Battery fires linked to Samsung’s latest flagship Galaxy Note 7 has led to a major fallout in the smartphone market. “This incident exposes Samsung’s flawed strategy of allocating most of its smartphone battery orders to Samsung SDI,” said Duff Lu, research manager of EnergyTrend, division of TrendForce.
The battery defect in Note 7 will have limited short-term impact on the lithium battery industry as a whole because just that one device model is being affected. On the other hand, the incident in the long run will cause smartphone brands to rethink their strategies for battery supply chains.
“Energy density of smartphone batteries has been increasing steadily in recent years to satisfy consumers’ habits of using their devices for extended periods,” noted Lu. “While mainstream smartphone batteries now have a density of more than 680 kilowatt-hours per kilogram, some products are even developed to last longer than notebook batteries. However, the increase in energy density of lithium batteries has also led to growing concerns over their safety.”
Most smartphones and notebooks use lithium polymer batteries because they are lighter and thinner compared with other types of lithium batteries. The percentage of smartphones using polymer batteries has risen considerably since 2014 as the competition among device vendors becomes fiercer and a polymer battery supply chain has emerged in China. The increasing adoption of polymer batteries has also led to a significant reduction in the use of prismatic lithium batteries among smartphones. EnergyTrend’s data shows that the share of smartphones using lithium polymer batteries has soared from around 35% in 2011 to 70% in 2016.
According Lu, Hong Kong-based Amperex Technology (ATL) is currently the leading lithium battery supplier worldwide in terms of production capacity, followed by Sony, Samsung SDI, LG Chem (LGC) and Lishan rounding out the top five. ATL has been the most active in capacity expansion in recent years, though other China-based suppliers have continued to take on more capacities as well. South Korean battery makers by contrast will only increase their capacities if there is stable demand growth.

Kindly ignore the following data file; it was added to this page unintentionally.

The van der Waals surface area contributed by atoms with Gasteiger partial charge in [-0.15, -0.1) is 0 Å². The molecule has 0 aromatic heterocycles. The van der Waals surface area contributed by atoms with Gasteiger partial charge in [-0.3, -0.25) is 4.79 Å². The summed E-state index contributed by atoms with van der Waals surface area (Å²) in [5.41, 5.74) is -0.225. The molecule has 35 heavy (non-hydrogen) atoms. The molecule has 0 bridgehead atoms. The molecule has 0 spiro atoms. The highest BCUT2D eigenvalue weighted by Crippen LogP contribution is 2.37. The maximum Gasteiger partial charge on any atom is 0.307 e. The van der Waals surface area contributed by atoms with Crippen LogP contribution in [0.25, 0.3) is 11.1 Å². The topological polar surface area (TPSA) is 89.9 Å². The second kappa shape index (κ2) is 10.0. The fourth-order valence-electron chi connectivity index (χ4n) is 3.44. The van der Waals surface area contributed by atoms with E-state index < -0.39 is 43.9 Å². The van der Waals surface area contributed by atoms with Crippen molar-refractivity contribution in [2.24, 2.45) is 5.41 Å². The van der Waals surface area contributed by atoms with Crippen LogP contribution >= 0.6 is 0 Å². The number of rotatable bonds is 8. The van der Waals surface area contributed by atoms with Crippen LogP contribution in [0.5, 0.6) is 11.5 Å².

“Most branded device vendors allocate their battery orders evenly between two or more suppliers,” Lu pointed out. “It is a rarity to have a vendor handing over 60% of its orders to one battery maker. Apple, for instance, never allocates more than 40% of its iPhone battery orders to its largest battery supplier ATL. This effectively spreads the risks of encountering problems with product quality later on. To lower costs further, Apple in recent years has divided its battery supply chain into battery cell manufacturing and battery assembly.”
Conversely, Samsung gave more than 60% of its Note 7 battery orders to Samsung SDI. By doing so, Samsung found itself with very few options as it faces problems with product quality and safety. In the short term, Samsung will be under pressure to find alternative suppliers and rebuild its damaged reputation. The incident’s impacts on the wider lithium battery industry, however, is not as significant. In the long run, Samsung will focus on diversifying its battery supply chain. The incident also serves as a warning to other smartphone brands that they will have accept tradeoff between energy density and component cost when choosing their batteries.
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